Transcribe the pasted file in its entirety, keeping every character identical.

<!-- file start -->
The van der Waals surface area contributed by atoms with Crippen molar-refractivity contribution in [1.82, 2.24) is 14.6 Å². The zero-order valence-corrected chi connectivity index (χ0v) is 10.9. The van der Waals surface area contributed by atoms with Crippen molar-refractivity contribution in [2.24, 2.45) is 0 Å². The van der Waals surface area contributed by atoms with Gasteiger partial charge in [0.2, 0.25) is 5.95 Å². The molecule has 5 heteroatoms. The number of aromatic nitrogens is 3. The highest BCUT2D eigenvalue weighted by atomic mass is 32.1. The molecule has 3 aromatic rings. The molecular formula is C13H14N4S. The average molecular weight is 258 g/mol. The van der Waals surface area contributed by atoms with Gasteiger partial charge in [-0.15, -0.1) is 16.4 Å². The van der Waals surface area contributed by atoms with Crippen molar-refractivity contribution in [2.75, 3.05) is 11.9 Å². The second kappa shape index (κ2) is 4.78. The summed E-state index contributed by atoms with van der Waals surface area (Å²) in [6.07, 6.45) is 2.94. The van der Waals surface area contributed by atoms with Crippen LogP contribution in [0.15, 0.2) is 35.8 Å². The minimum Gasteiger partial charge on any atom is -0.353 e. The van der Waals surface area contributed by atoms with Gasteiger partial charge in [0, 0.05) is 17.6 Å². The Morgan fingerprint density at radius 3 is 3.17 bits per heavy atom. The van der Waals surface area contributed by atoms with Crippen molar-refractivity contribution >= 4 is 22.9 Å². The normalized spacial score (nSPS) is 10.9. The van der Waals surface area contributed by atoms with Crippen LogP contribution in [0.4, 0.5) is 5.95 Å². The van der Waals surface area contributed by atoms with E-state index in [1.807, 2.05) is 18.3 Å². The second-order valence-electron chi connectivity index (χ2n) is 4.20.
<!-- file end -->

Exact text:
The van der Waals surface area contributed by atoms with Crippen molar-refractivity contribution in [1.82, 2.24) is 14.6 Å². The zero-order valence-corrected chi connectivity index (χ0v) is 10.9. The van der Waals surface area contributed by atoms with Crippen molar-refractivity contribution in [2.24, 2.45) is 0 Å². The van der Waals surface area contributed by atoms with Gasteiger partial charge in [0.2, 0.25) is 5.95 Å². The molecule has 5 heteroatoms. The number of aromatic nitrogens is 3. The highest BCUT2D eigenvalue weighted by atomic mass is 32.1. The molecule has 3 aromatic rings. The molecular formula is C13H14N4S. The average molecular weight is 258 g/mol. The van der Waals surface area contributed by atoms with Gasteiger partial charge in [-0.15, -0.1) is 16.4 Å². The van der Waals surface area contributed by atoms with Crippen molar-refractivity contribution in [2.75, 3.05) is 11.9 Å². The second kappa shape index (κ2) is 4.78. The summed E-state index contributed by atoms with van der Waals surface area (Å²) in [6.07, 6.45) is 2.94. The van der Waals surface area contributed by atoms with Crippen LogP contribution in [0.15, 0.2) is 35.8 Å². The minimum Gasteiger partial charge on any atom is -0.353 e. The van der Waals surface area contributed by atoms with Gasteiger partial charge in [0, 0.05) is 17.6 Å². The Morgan fingerprint density at radius 3 is 3.17 bits per heavy atom. The van der Waals surface area contributed by atoms with Crippen molar-refractivity contribution >= 4 is 22.9 Å². The normalized spacial score (nSPS) is 10.9. The van der Waals surface area contributed by atoms with Crippen LogP contribution in [0.4, 0.5) is 5.95 Å². The van der Waals surface area contributed by atoms with E-state index in [1.807, 2.05) is 18.3 Å². The second-order valence-electron chi connectivity index (χ2n) is 4.20.